In “Manhattan,” Once Upon a Time yet again reigns supreme in the awkward family moments department. Really, this episode is nothing but these family melodramatics. The greatness of this episode, though, is how well the actors sell these family moments, despite the awkwardness and melodrama of each scene.
So, the worst part of this episode, by far, is dealing with Rumpelstiltskin’s past. It, like the rest of the episode, was still fairly well done and it’s interesting really filling in the holes on how Rumpelstiltskin got to this point. But, at the same time, this part of the story doesn’t really change anything. Other episodes of Once Upon a Time firmly established that Rumpelstiltskin at one point in his life really did love Milah and Baelfire, but he ultimately failed them. Knowing all the events leading up to his ultimate betrayal of his family doesn’t really enhance the story.
What does enhance the story is the discovery that Rumpelstiltskin’s long lost son, Baelfire, and Emma’s long lost ex, Neal, are one and the same. Very suddenly, all the private struggles and broken hearts become tied to one another and it gets swept up into a veritable maelstrom. Emma is confronted with the lies she told Henry about his father, and dealing with the fact that she hurt him like Regina as much as that stings. Baelfire is caught between suddenly finding his father again, whom he wants nothing to do with, and finding out he has a son with a woman whose heart he broke. Rumpelstiltskin is left with the knowledge that the boy who will be his undoing is his grandson. And Henry, as usual, is left trying to shoulder all these burdens that he’s too young to even comprehend; only this time it could break him. The acting is especially beautiful and tragic.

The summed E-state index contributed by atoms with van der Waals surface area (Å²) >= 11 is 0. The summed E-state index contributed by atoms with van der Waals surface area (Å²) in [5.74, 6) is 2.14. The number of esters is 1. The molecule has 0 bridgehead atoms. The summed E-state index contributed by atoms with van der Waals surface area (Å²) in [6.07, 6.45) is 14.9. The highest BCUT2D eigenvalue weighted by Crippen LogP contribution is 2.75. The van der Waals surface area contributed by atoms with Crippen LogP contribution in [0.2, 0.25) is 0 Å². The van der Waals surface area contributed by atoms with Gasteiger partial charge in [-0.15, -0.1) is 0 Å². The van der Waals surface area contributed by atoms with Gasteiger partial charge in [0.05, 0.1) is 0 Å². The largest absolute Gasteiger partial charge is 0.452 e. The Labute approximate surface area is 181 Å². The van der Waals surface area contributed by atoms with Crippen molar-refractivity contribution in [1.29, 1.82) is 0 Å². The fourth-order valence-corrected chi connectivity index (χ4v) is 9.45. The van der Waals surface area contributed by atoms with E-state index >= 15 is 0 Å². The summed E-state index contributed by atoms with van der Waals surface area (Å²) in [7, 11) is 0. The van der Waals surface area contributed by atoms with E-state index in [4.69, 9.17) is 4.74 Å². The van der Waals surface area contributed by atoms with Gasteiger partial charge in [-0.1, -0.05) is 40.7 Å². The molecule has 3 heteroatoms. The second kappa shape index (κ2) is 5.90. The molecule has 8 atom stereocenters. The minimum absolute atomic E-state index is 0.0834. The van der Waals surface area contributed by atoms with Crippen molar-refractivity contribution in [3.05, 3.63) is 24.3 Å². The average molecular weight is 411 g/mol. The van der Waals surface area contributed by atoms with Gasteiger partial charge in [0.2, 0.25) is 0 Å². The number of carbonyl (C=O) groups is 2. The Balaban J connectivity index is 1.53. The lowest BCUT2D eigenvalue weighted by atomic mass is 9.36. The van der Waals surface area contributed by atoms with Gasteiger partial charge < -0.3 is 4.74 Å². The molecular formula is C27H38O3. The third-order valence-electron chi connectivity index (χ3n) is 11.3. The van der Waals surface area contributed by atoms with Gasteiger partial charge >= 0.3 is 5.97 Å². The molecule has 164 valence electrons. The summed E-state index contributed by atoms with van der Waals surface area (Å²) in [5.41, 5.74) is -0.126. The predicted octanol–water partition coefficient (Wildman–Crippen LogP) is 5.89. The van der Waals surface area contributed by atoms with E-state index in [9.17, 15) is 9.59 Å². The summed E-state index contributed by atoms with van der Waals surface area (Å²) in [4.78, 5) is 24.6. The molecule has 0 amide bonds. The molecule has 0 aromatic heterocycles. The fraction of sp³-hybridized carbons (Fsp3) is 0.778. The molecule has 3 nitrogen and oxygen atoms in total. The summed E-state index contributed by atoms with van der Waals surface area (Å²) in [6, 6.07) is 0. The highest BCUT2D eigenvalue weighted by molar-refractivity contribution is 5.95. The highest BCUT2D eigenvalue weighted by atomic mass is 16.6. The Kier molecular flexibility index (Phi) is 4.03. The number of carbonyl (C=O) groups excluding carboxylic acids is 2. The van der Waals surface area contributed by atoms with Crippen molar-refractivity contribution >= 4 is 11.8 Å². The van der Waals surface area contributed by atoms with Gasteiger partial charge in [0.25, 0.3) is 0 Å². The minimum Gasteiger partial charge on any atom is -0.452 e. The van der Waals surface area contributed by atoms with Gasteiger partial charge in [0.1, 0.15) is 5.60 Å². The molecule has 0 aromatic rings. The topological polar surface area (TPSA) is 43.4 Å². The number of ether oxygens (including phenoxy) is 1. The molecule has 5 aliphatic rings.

While the rest of the world is caught up in this private battle, Cora and Regina continue on their rampage against Emma, Snow White, and Charming, using Rumpelstiltskin as their weapon. They steal the knowledge of the whereabouts of the Dark One’s knife from Belle. After Hook outlives his usefulness to them, they betray him, too. This is only a small part of the story, but the threat of it feels as epic as the family drama.
Really, that is the spectacular thing about Once Upon a Time. There is a very epic scale to the story that really feels like it should be contained within multiple worlds. Even smaller episodes like “Manhattan” that focus just on this one family drama don’t feel like they’re too small for the world that’s been built. Now, if only they didn’t forget certain characters for several episodes at a time.